Me on top of Grey Rock. September, 1996.I was really enamored with Grey Rock after the summer, and decided that my good friend Dave Burns just had to see it too. I donít think at that point he had hiked it, despite living in Fort Collins the same amount ot time as I had. This time it was early October 1996 when we made the hike. I remember the aspen were changing at the time and the cool fall air made everything extra crisp and clear. I donít remember much from this trip, and I donít know the route we took, though I think we took the shorter route. There was a group of boy scouts climbing the south face of the mountain when we passed. Seemed to be having a good time. We didnít dally up top too long since it was pretty cold as best I can recall. It was a pretty nice day to be hiking. Nothing is better than hiking in the mountains on a clear, brisk fall day. 

Dave on Gray Rock. September, 1996.

Frozen pond on the north end of Grey Rock. March, 1997.I met Andra in July of 1996, but it wasnít until the spring of 1997 that we started hanging out together (a practice that has continued up to the present day). We got together on March 2 for a hike up Grey Rock, and I guess you could call this our first date, although she remained maddeningly aloof. We hiked up and down the shorter route through some fairly deep snow. I donít ever recall seeing so much snow at Grey Rock since then. The day started out clear and sunny, but gradually turned overcast and by afternoon the sky was dull white with unbroken high cloud cover. The top of the mountain had significant snow pack, and the ponds were frozen. The hike took most of the day as we talked and walked pretty slow.
Andra on Grey Rock. March, 1997.
Andra on Grey Rock. March, 1997.

Mom and I on Grey Rock in nasty weather. May, 1997.A couple of months later, in late May 1997, my Mom flew out from New Hampshire to visit. The entire week she was here it rained, and I was very frustrated at the streak of bad weather. Towards the end of her trip, we decided to just go hike in the rain since it was obvious the rain intended to stick around. Andra came with us on this hike up Grey Rock through a cold, spring rain. We all got drenched, despite ponchos and hats. The rain just seemed to come from all directions. Mom was very intimidated by the first sight of the mountain after we had hiked 4 miles to get there, and it took some convincing to make her believe that we truly intended to reach the top. With visibility so low, one couldnít see the surrounding ridges and mountains, so Grey Rock looked like a soaring spire that would require ropes to climb to the top. We made it up alright, although the wind was strong up top and it chilled us all. We were, admittedly, not well prepared for the cold. We hiked quickly down the short route in the rain that was intensifying as the day wore on.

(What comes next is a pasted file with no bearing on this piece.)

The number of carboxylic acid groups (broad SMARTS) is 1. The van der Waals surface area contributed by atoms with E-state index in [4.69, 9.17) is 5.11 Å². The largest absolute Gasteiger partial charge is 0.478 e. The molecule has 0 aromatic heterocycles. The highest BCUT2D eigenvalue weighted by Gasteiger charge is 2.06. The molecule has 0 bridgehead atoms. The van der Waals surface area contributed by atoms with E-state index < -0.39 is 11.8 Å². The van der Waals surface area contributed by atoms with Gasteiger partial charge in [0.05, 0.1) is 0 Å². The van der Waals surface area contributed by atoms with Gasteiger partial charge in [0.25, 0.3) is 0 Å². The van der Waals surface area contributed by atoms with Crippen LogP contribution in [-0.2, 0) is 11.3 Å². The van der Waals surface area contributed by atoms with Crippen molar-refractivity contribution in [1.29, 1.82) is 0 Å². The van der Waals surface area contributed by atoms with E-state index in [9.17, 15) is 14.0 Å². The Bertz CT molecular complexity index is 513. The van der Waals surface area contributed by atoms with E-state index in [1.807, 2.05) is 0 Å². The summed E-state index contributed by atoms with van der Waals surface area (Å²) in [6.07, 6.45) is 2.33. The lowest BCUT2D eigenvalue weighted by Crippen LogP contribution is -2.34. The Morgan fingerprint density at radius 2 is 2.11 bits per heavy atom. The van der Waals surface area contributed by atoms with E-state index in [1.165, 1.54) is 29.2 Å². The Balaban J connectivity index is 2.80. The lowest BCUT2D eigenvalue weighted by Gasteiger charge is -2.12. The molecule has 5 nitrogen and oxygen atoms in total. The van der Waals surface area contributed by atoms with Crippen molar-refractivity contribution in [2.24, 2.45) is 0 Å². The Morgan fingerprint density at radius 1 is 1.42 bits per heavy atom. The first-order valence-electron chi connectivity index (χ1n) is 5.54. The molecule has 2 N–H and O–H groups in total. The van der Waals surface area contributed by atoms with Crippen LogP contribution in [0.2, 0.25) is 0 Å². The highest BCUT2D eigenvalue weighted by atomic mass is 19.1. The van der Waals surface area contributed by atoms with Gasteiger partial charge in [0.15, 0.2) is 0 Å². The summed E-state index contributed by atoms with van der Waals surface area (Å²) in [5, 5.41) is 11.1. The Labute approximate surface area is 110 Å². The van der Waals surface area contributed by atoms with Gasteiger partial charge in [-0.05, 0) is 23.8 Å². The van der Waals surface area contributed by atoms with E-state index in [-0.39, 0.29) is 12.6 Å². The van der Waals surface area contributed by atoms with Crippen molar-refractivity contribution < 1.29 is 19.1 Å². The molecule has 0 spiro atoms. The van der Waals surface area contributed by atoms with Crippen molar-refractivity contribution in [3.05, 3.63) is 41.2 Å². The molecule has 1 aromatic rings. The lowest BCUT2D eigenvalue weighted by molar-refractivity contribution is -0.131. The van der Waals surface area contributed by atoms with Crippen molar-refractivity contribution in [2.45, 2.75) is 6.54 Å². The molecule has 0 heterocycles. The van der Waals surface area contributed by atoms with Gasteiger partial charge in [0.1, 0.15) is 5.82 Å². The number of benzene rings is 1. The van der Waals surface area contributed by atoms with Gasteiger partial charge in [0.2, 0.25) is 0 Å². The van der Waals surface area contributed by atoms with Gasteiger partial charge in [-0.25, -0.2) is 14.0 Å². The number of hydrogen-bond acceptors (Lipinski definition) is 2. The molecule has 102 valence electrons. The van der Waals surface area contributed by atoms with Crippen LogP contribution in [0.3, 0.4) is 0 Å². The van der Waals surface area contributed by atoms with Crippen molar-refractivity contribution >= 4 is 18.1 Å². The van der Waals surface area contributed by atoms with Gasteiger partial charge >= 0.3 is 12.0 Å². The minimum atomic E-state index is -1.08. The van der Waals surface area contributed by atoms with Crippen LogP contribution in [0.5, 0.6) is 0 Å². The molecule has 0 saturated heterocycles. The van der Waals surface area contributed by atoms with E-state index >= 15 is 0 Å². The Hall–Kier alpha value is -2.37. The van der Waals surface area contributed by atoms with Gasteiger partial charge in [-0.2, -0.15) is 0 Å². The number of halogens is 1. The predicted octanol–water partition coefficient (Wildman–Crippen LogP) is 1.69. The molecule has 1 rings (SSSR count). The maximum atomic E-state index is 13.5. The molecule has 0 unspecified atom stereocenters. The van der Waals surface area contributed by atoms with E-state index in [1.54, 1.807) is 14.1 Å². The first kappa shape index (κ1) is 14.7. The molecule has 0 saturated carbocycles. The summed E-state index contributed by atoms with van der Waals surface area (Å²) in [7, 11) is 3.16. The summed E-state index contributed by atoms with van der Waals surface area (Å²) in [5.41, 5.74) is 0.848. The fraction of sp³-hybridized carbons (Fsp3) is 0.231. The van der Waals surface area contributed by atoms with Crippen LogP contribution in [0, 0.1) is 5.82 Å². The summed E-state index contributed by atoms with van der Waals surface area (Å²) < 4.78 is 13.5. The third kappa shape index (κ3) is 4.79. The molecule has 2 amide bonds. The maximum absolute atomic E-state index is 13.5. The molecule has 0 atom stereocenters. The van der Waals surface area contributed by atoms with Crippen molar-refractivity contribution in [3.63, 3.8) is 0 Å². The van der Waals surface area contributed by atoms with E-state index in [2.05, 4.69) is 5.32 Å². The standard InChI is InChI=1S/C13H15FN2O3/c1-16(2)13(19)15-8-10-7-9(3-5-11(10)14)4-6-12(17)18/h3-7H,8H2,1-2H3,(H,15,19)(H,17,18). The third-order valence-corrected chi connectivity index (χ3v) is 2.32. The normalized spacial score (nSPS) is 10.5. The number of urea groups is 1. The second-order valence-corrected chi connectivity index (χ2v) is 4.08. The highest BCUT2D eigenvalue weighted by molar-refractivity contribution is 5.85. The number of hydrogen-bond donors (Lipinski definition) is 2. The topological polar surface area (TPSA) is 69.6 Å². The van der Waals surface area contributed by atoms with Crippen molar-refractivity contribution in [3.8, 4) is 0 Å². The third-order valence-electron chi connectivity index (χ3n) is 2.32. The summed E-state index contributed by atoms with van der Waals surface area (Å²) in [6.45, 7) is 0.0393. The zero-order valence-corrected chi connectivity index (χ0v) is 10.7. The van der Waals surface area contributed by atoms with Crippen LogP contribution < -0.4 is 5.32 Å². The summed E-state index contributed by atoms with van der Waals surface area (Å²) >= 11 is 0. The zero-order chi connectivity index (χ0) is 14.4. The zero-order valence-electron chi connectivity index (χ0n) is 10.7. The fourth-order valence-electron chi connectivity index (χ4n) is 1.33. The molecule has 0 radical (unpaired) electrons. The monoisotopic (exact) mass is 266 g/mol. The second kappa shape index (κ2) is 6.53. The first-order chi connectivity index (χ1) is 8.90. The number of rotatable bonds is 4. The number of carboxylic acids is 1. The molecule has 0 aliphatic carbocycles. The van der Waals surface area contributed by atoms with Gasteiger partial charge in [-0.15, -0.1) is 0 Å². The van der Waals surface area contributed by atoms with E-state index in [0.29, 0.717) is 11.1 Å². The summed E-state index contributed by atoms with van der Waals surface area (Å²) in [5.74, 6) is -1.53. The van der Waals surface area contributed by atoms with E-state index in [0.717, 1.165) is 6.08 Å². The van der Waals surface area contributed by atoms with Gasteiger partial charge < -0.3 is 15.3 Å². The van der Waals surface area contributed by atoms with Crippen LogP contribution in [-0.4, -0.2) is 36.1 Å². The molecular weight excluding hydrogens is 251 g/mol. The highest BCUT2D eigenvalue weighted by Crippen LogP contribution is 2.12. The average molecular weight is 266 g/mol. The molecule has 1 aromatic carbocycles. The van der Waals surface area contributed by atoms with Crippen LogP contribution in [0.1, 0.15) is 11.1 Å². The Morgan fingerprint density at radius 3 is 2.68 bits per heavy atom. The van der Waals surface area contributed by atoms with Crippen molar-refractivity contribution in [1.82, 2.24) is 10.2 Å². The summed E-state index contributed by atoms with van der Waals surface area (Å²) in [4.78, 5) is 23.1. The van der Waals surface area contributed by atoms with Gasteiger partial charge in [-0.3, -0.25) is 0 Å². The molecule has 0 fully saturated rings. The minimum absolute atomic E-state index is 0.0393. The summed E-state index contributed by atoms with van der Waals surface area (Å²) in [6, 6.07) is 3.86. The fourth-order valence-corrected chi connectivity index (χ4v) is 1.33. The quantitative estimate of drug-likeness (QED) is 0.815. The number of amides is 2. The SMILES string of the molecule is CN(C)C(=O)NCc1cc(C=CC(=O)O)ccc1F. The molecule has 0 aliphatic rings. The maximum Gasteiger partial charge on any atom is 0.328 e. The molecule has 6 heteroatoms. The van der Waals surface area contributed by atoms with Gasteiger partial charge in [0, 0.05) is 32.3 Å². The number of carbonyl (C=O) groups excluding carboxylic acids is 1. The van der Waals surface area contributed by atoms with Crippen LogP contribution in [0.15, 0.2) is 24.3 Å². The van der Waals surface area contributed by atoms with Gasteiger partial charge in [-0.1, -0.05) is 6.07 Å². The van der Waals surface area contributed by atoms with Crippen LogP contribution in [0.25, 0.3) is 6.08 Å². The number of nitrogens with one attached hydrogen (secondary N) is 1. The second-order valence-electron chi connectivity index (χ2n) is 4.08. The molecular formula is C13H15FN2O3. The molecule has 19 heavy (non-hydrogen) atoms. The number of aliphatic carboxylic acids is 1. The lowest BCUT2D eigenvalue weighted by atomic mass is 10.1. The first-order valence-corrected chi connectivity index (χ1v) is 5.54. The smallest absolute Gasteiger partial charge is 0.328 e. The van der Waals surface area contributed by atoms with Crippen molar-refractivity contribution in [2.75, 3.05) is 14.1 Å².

Dave at the top of Grey Rock. March 2001
So, after hiking Grey Rock 5 times in less than a year, I stopped for a long while. Over the next few years I concentrated on hiking the upper areas of the canyon, and continued to drive right past Grey Rock. Not until March 2001 did I hike it again, after a lapse of 4 years. This was after Dave had moved off to New York and I was finishing up grad school. He came out to visit his folks and came up to Fort Collins to see the old college town. We took a nice spring day-hike to the top just as we had in the fall of í96. This time I had Frank, and it was the first time Frank made it to the top. The day was very pleasant, and I remember how still it was sitting on top and surveying the surrounding terrain.
Looking northwest over Grey Rock Meadow. March, 2001.
Poudre River from the bridge on the trail. March, 2001.

The next Grey Rock hike I recall for certain occurred in December 2002 when I took Frank, and Andraís young pointer pup, Makenzie, all the way to the top on a brilliant winter day. I took the meadow route, which was by far the least-traveled route for me. I enjoyed the day very much, encountered very few people, and had a good time with the dogs. They enjoyed it too, as they do every hiking trip. 
December morning at Grey Rock. 2002.
Makenzie on Grey Rock. December, 2002.

The most recent hike didnít even make it to the top, although this was by design. Andra, Frank, Makenzie and I hiked up the Meadow Trail in 2003 just far enough to get to a nice rock outcropping that provides a good view of the western side of Grey Rock Mt. A western wind howled that day, and made the 50 degree air feel much colder. At the outrcropping, I set up my tripod and took sunset photos of Grey Rock, like the one shown at the top of the page. The dramatic red and orange hues I was hoping for did not materialize due to high clouds on the western horizon. On our hike down, however, those same hazy clouds were really lit up by the setting sun and I got some great tree-silhouette shots. 
Andra on the Meadow Trail on a very windy day. January, 2003.

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Page created July 26, 1999
Updated December 1, 2008